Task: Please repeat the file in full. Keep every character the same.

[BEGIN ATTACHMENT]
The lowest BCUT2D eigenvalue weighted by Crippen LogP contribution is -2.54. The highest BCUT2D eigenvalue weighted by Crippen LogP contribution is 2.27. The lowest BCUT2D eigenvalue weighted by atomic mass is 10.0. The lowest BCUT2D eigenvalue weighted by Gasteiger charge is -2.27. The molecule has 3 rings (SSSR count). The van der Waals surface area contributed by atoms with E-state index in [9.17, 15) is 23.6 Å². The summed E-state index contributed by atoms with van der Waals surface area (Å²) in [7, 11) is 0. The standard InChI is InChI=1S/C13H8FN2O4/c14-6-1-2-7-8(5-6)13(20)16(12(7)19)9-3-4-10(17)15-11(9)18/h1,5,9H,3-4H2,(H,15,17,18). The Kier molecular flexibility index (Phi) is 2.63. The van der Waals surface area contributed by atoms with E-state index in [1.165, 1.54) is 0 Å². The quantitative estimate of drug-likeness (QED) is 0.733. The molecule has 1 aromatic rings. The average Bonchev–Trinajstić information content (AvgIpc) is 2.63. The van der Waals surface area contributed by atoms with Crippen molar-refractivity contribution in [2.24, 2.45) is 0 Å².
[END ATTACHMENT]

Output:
The lowest BCUT2D eigenvalue weighted by Crippen LogP contribution is -2.54. The highest BCUT2D eigenvalue weighted by Crippen LogP contribution is 2.27. The lowest BCUT2D eigenvalue weighted by atomic mass is 10.0. The lowest BCUT2D eigenvalue weighted by Gasteiger charge is -2.27. The molecule has 3 rings (SSSR count). The van der Waals surface area contributed by atoms with E-state index in [9.17, 15) is 23.6 Å². The summed E-state index contributed by atoms with van der Waals surface area (Å²) in [7, 11) is 0. The standard InChI is InChI=1S/C13H8FN2O4/c14-6-1-2-7-8(5-6)13(20)16(12(7)19)9-3-4-10(17)15-11(9)18/h1,5,9H,3-4H2,(H,15,17,18). The Kier molecular flexibility index (Phi) is 2.63. The van der Waals surface area contributed by atoms with E-state index in [1.165, 1.54) is 0 Å². The quantitative estimate of drug-likeness (QED) is 0.733. The molecule has 1 aromatic rings. The average Bonchev–Trinajstić information content (AvgIpc) is 2.63. The van der Waals surface area contributed by atoms with Crippen molar-refractivity contribution in [2.24, 2.45) is 0 Å².